Thursday, September 01, 2011

Guest Blogger Dr. David Hellerstein on Trauma and Resilience, Ten Years after 9/11

All New Yorkers have vivid memories of the events of 9/11/2011; and for New York-based health care workers our memories are generally mixed with feelings of frustration and helplessness. We recall how we emptied out hospital beds that day, how we were prepared in emergency rooms and clinics, and how we waited hour after hour—in expectation of a flood of patients that never came.  And we recall how in the ensuing days, weeks, and months, survivors finally entered our offices, clinics and hospitals, seared by memories and nightmares and visions they could not erase.

Patients working on Wall Street, living in Battery Park City or in lower Manhattan, those who were evacuated by boats from apartments located close by the base of the towers, people who happened to be shopping or walking in Lower Manhattan that Tuesday morning, firemen who rushed to the site of the rubble, parents who were scheduled for meetings at Windows on the World restaurant, but had to drop their kids off at school first, people who heard the first impact, and—remembering the prior attack on the WTC—immediately  left the buildings and headed North, people whose apartments were destroyed or cars were crushed or jobs were eliminated…or people who waited in the suburbs for a spouse to return on the MetroNorth commuter train, and finally concluded they would never return.  They all came, looking for help.

We remember equally vividly how many months and years it took for recovery to begin. We worked intensely to enhance the process of recovery, whether through medical treatments or psychotherapy.  All of us, patients and doctors alike, were haunted by the memories of those who never emerged from the rubble, and by the randomness of survival.  And yet we patients and doctors had a unique cameraderie as well—a feeling that we were all in this together, united against a common, though perhaps unseen, enemy.  Surely this helped with recovery, along with the expectation that life would eventually return to normal. 

For neuroscience researchers, the events of 9/11 were a sort of natural experiment, similar to the events of war.  Over the past decade, there has been significant progress in understanding the brain’s responses to trauma and what causes PTSD, and as well as understanding what may help people to recover from such cataclysmic events. It has become abundantly clear that the brain’s fear systems, commonly associated with the center called the amygdala, have incredibly tenacious memories for trauma that are extremely difficult to dislodge.

New research has brought illumination and hope to these issues.  NYU researcher Elizabeth Phelps is doing research on the neurological processes involved in the consolidation of traumatic memories, which indicates that there may be a window of time during which the deposition of such memories can be interrupted. Will this eventually provide a way to prevent PTSD, either by new types of psychotherapy or by the development of new medications that can block the deposition of such memories?

On a broader level, the events of 9/11/2001 have underlined the importance of resilience.  Some survivors of 9/11 quickly returned to their usual level of functioning, yet many others, a decade later, are still haunted by those events.  Resilience, or the ability to survive or even thrive under stress, is being studied as a neuroscience-based process. Researchers such as Avram Caspi have determined that there are genes related to resilience. Other researchers have described behavioral characteristics that are related to higher levels of resilience, such as Charles Nemeroff and Dennis Charney in their book The Peace of Mind Prescription.  (Resilience is one of the 6 key New Neuropsychiatry principles described in my book Heal Your Brain and in my blog at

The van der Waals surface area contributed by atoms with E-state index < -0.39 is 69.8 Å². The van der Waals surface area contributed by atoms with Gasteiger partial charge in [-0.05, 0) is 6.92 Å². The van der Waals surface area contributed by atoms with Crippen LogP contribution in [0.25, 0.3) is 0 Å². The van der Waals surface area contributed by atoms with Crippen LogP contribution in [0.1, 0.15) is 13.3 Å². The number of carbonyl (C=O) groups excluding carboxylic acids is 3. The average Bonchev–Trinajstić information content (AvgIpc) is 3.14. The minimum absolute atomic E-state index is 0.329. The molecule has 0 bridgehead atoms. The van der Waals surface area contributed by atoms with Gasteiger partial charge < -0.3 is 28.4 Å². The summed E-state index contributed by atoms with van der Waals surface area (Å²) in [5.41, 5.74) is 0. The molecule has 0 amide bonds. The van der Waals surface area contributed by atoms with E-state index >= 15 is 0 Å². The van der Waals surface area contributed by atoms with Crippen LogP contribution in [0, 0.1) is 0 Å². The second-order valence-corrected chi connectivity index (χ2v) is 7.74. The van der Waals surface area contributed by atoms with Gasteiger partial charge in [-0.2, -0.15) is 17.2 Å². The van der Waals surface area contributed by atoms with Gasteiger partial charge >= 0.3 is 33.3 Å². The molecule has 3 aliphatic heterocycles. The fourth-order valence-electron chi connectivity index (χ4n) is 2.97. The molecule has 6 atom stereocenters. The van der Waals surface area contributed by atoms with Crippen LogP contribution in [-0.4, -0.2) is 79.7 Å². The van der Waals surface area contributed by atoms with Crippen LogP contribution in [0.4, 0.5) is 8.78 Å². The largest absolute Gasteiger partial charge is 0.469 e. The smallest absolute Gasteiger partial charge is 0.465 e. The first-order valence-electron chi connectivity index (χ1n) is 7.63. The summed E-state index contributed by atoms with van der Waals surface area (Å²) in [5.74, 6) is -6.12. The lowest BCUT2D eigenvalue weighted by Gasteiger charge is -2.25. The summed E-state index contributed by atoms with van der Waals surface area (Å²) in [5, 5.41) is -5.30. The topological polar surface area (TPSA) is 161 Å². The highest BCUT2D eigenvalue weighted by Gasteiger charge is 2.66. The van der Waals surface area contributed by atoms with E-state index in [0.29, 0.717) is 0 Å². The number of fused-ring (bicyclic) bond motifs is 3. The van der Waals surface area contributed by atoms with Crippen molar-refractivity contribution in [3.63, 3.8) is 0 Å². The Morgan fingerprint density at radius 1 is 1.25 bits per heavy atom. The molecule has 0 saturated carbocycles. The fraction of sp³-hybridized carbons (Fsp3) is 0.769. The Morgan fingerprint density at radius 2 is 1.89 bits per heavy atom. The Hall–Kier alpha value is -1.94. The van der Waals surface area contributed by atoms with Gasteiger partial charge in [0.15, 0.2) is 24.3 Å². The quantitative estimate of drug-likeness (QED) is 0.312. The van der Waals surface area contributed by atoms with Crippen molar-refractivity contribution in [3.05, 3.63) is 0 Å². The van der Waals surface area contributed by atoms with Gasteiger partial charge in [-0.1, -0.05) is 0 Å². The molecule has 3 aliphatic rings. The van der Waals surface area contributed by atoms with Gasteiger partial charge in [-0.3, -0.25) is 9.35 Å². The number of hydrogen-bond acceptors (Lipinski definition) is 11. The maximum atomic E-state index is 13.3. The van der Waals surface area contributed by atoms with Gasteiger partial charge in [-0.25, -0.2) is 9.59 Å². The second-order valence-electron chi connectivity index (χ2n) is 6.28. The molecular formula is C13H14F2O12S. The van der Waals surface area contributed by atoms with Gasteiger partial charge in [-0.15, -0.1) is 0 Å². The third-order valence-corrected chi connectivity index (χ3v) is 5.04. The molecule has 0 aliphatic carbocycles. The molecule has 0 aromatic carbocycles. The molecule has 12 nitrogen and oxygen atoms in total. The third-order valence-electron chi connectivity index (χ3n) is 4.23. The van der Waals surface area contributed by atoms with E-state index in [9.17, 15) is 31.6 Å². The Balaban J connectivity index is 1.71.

Just to mention one key element of resilience: appraisal.  Appraisal means the way in which we interpret events.  If an event is interpreted as a threat, it evokes fear responses, including activation of the amgdala, and a series of physical responses including release of cortisol and stress hormones. Yet if an event is interpreted as a challenge, it evokes a different series of responses, including interest, calm, relaxation, and adaptive coping. And as Nemeroff and Charney note, “The hormones released by an appraisal of challenge include growth factors, insulin, and other compounds that promote cell repair, trigger relaxation responses, and stimulate efficient energy use.”

The components of resilience include:

·      Physical resilience, physical ‘toughening’ and ‘tempering’
·      Psychological resilience “situations are viewed as challenges, not threats”:
·      Activating social networks, including confiding relationships
·      Adequate external supports
·      Challenging one’s self
·      Looking for meaning through involvement
·      Learning

Now, a decade after 9/11/2001, it is possible to have almost a strange nostalgia for that moment, since we live in a world with increasingly huge problems but without clear solutions, in which day-to-day stresses seem to be continually increasing, with worsening financial and political instability, and increased polarization between incompatible world-views.  In attempting to cope with all of these ongoing and much less clearly defined stressors, the question is, what can help?

In my view, resilience is key.
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Sarebear said...

That appraisal thing strikes a chord with me, because I vividly remember at what point I personally felt threatened, although I live in Utah. For one, NYC was basically the backyard of where I grew up, in NY state, so I felt some connection.

I was horrified by the first plane, even more so by the second, but I still felt, it's localized, it's NY, they've gone after economic centers before (so I therefore felt safe since what's out here?)

Then, when I learned of the Pentagon, my thought was, "Oh my . . . no . . . they are after as many people as they can get, they want us to know that no one is safe!"

And from then on I felt it as an attack on me, even though I obviously wasn't anywhere near the attack. Probably sounds wierd, but that whole appraisal thing finally helps me understand why I felt the way I did, when I did, and stuff. Having more understanding of myself is good.